It also helped Lenin’s cause that he had the perfect slogan for a suffering populace: “peace, land, and bread.”
While in exile, Lenin railed against the imperial government for its oppressive ways—for instance, its censorship of the opposition and dismissal of parliament. Of course, once in power, Lenin repeated these policies and usually exceeded their cruelty, imprisoning and confiscating the property of his opponents.
When it came to hypocrisy, the sky was the limit for Lenin. Sebestyen recounts one instance in which Lenin was indignant after his bicycle was stolen. The irony was surely lost on him.
A Regime of Torture and Murder
Lenin appointed the homicidal Felix Dzerzhinsky to head up the Cheka (the secret police) with orders “to fight a merciless war against all enemies of the revolution. … We are not in need of justice. It is war now.”
In less than a year, hundreds, if not thousands, were executed—including Nicholas II and his family. He would be the last emperor of Russia.
In a move that prefigured Mao Zedong’s later Cultural Revolution in China, Lenin incited class warfare across the Soviet Union.
He marked wealthy peasants, or kulaks, as enemies of the revolution and encouraged violence against them. He imposed fixed grain prices at low rates, straining peasants who already were living on the margins, seized their grain, and left them to starve.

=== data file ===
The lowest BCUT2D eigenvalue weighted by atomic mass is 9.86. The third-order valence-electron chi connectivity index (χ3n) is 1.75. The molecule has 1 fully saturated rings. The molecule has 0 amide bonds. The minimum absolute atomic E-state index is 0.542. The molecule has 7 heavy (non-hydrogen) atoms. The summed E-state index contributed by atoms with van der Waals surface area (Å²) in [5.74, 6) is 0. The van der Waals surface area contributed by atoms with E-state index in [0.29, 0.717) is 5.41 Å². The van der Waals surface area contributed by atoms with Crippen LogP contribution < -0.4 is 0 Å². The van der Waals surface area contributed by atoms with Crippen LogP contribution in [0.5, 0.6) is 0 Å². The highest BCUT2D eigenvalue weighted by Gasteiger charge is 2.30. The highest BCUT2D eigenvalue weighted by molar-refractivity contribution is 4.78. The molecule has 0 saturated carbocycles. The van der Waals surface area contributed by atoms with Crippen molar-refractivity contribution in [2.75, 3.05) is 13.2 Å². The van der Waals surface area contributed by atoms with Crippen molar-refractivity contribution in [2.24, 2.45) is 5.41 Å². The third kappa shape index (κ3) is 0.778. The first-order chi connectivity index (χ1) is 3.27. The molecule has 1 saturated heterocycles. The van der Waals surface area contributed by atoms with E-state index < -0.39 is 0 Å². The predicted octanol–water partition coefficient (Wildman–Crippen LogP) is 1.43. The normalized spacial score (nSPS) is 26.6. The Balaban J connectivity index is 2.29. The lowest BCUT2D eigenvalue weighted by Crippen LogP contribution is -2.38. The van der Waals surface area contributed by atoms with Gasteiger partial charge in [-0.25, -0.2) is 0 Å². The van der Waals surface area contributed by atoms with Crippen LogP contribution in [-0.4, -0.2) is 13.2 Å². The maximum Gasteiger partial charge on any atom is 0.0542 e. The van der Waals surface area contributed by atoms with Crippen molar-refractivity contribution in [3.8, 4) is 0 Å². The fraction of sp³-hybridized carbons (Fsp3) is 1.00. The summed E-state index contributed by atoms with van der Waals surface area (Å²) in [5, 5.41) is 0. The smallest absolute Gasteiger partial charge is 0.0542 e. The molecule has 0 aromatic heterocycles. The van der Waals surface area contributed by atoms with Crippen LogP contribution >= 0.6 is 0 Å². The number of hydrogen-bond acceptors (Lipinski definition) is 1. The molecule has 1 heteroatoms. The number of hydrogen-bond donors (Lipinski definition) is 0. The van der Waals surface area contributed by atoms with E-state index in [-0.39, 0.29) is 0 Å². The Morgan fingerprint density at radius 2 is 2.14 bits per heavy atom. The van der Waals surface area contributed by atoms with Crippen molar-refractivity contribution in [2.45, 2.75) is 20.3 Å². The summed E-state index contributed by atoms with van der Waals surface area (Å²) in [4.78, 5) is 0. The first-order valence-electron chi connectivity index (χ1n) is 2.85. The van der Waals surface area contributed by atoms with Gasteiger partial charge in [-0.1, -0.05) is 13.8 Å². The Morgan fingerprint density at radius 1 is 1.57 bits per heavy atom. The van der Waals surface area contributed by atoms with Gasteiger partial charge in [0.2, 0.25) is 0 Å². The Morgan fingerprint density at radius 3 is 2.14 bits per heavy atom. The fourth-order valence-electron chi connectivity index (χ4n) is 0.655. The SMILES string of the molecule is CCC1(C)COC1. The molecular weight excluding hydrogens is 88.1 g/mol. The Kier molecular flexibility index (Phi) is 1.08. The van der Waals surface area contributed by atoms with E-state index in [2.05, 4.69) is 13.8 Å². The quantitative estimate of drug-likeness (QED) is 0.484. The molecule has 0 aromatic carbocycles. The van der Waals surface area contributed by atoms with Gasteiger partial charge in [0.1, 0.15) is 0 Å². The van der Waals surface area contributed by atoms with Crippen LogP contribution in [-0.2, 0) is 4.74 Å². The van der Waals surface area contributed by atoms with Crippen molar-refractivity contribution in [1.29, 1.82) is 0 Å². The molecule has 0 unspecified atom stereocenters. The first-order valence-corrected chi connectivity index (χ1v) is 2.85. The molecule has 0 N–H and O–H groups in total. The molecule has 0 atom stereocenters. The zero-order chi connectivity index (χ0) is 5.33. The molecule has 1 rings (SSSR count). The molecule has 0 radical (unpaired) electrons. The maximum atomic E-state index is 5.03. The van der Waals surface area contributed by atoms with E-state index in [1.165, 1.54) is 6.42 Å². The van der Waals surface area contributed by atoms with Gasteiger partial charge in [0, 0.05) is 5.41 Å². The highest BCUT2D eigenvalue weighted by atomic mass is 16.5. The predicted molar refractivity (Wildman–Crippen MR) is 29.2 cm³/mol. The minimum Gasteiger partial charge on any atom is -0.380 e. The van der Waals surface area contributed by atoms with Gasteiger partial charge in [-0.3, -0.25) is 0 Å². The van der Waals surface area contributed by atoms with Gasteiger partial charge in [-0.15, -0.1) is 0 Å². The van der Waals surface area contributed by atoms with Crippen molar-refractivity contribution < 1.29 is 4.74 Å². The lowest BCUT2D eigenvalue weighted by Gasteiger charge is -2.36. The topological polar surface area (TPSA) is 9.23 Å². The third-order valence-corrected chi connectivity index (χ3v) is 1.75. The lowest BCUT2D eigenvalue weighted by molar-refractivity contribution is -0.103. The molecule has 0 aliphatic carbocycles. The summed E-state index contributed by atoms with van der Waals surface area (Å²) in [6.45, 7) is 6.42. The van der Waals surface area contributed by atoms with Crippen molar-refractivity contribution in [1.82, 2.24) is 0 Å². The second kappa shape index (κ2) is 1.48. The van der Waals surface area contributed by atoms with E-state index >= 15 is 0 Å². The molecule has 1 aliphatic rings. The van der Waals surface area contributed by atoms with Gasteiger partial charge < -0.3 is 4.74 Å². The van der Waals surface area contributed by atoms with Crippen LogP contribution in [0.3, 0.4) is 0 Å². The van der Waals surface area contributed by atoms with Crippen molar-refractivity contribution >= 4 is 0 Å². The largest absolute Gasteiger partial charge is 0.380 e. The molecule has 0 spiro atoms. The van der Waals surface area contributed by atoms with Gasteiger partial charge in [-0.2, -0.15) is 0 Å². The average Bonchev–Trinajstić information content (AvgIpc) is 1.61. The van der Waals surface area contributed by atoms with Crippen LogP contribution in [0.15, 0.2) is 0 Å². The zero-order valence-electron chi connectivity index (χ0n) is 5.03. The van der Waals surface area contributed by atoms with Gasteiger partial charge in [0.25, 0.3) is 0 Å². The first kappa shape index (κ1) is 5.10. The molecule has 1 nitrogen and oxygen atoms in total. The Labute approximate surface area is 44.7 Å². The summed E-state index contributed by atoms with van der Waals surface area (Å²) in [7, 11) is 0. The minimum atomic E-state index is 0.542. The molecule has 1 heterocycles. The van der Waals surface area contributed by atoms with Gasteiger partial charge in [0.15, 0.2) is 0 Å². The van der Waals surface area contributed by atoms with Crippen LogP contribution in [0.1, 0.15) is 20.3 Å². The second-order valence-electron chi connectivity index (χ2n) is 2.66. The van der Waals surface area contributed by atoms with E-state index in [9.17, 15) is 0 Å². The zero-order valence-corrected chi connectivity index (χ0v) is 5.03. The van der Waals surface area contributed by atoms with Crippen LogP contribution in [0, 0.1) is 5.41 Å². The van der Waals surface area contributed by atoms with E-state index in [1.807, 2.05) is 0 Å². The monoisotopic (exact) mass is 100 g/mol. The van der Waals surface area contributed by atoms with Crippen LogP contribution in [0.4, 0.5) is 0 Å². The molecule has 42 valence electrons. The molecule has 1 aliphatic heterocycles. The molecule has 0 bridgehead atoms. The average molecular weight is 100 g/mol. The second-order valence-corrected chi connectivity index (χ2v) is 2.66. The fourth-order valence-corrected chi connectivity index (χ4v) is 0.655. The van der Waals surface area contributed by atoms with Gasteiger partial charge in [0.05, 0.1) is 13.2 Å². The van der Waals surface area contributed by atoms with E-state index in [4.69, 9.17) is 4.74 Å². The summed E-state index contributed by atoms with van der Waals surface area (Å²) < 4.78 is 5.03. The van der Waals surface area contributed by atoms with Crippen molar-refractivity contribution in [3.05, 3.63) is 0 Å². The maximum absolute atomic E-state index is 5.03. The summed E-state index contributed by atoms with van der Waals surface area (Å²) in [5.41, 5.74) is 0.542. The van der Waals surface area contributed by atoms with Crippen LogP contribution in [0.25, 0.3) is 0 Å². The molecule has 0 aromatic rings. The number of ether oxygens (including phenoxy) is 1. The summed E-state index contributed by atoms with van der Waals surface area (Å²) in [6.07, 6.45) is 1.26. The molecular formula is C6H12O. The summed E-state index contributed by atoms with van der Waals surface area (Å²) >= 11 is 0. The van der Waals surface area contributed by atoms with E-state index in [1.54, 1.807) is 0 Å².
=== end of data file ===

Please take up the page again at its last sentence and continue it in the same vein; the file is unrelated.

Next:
When the peasants began resisting, Lenin ordered government officials to torture them or apply poison gas. He specifically ordered his henchman, Josef Stalin, to be ruthless in taking grain from Tsaritsyn.
When those tactics contributed to yet another famine in the Volga area, he refused to provide relief and did so only after being forced by his advisers. American official Herbert Hoover, who was running humanitarian efforts in Europe during World War I, offered his services to the Soviet government.
For those who scoff at the idea that communism was an inherently expansionist regime, Lenin created Communist International, or “Comintern,” to spread the revolution around the world. At times, more funds were spent to spread propaganda abroad (including in the United States) than on famine relief.
The End of One Man, the Beginning of a Disaster
An assassination attempt and a series of strokes weakened Lenin and, by 1923, he was dying. By then, he came to believe Stalin was too heavy-handed to be his successor (he would know), even saying as much in his famed Last Testament (which was later suppressed).
Lenin died in January 1924, having failed to dislodge Stalin from power. As bad as Lenin was, somehow, even greater suffering awaited the Russian people.
After a lifetime of serving the Soviet government at the highest levels, Vyacheslav Molotov reflected on the two men, saying that both were “hard men … harsh and stern.” He added, “Without a doubt, Lenin was harsher.”
The regime that Lenin founded would eventually impose totalitarian dictatorships over its Eastern European neighbors and threaten the existence of the West, but ultimately would collapse in 1991 under the weight of its own contradictions.
The Soviet Union may no longer exist today, but the Communist Party in China remains firmly entrenched. Few regimes can match the levels of totalitarianism practiced under Lenin, Stalin, and Mao, yet Beijing continues to disregard human life in its pursuit of the promised Marxist utopia.
The United States has never been a perfect country, but we can be thankful that it avoided the autocratic and ideological extremes of the 20th century.
The far left is always looking to publicize injustices here at home. By that standard, the story of Lenin ought to receive more attention than any other.